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Julian Haylock
BBC Music Magazine, September 2012

Imagine the distinctive chromaticism of Delius and Bridge welded seamlessly together. That should give you some idea what to expect from this fine recital of indelibly English chamber morsels. © 2012 BBC Music Magazine

Nick Barnard
MusicWeb International, June 2012

A warm welcome for this disc of the complete works for violin and piano by Eugene Goossens. Of the British composers/conductors Goossens is the one who wrote most consistently interesting and challenging music that continued on into his conducting career.

The disc is well-planned with the two substantial Sonatas framing the three briefer but by no means inconsiderable occasional works. Any of these three would make a valuable filler in a recital programme as they balance concision with appeal. Of them the Lyric Poem is particularly impressive…all credit to Gibbs and Fenyö for the total conviction of their performance. Apart from the sheer excitement of much of the writing Goossens achieves a very impressive dramatic/emotional arc to his writing. I have nothing but praise for the performers who understand the style to perfection and therefore project this shifting landscape with great skill and subtlety. Lyrical intensity is certainly a quality that Gibbs and Fenyö possess in abundance. Running to over half an hour this is a major work but one that wears its scale with ease. It strikes me as one of the more impressive British violin sonatas of the inter-war years and its neglect is saddening. It is to be hoped that this very fine performance will help to rectify the oversight.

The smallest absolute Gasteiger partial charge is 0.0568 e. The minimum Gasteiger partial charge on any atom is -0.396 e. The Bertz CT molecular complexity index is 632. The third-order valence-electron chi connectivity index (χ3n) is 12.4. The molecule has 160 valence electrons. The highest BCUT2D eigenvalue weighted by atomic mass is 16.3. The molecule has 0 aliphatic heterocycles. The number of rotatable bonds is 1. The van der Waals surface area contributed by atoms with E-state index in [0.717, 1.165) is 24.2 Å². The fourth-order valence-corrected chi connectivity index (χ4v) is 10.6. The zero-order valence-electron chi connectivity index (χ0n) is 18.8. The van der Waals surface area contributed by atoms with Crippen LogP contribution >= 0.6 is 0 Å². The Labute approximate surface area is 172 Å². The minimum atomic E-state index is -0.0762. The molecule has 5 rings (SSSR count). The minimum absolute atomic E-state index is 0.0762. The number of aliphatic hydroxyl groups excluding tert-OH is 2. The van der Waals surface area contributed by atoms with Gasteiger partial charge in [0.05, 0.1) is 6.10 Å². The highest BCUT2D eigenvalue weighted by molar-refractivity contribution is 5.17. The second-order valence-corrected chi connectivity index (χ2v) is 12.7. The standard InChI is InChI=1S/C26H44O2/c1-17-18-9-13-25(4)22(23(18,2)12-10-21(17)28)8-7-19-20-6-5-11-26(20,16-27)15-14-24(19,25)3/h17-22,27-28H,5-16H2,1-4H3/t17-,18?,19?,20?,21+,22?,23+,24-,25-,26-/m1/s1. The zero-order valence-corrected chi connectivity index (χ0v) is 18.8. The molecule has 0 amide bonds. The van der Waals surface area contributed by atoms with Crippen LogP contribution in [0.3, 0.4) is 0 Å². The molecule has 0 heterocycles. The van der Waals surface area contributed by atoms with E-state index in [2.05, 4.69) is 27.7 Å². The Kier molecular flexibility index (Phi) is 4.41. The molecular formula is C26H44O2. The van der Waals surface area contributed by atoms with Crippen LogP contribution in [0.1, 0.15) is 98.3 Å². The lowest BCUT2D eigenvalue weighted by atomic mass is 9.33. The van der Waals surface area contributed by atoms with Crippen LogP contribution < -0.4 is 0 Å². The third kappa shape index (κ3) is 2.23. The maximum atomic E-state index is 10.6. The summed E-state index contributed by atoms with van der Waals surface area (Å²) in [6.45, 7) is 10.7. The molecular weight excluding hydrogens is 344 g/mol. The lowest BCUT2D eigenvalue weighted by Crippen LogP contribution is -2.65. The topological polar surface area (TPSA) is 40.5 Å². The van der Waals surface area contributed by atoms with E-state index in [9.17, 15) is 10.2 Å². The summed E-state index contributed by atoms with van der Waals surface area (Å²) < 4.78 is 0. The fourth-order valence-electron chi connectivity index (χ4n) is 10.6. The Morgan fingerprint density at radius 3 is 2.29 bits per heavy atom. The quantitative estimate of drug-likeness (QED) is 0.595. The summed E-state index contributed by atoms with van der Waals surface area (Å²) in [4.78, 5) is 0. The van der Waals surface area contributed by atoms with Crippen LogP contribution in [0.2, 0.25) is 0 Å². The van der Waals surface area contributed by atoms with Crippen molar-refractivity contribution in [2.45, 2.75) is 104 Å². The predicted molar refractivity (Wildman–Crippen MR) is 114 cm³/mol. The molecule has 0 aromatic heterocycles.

Credit too to producer/engineer Michael Ponder for keeping the piano well forward in the overall aural picture. The recording as a whole is understatedly excellent with the tone of the instruments truthfully caught in the reliably pleasing acoustic of Potton Hall.

An excellent collection; passionate interpretations of major works played with great skill presented in fine sound—a winner. © 2012 MusicWeb International Read complete review

John France
MusicWeb International, May 2012

The present edition of the Complete Violin Music is a welcome addition to the repertoire. These featured the violinist Oliver Lewis and pianist Jeremy Filsell.

The Violin Sonata No.1 in E minor is a striking work that deserves its place in the repertoire of all violinists. Written in 1918, it reflects the influence of Maurice Ravel and Claude Debussy. Yet there is nothing of pastiche here. This sonata is full of ‘vigorous and rhapsodic’ writing that never flags.

I have not consciously listened to the Lyric Poem, Op. 35 before. This is heart-achingly beautiful music. R.H. Hull writing in Music & Letters in October 1931 has noted that this work has ‘an easy grace and melodic spontaneity far removed from the abstract intellectualism responsible, in earlier works, for a tendency to coldness and inhumanity.’

The ‘way too short’ Old Chinese Folk-song is a sheer delight. This is not like some Ketèlbey confection written for the salon. It is a genuinely researched little miniature.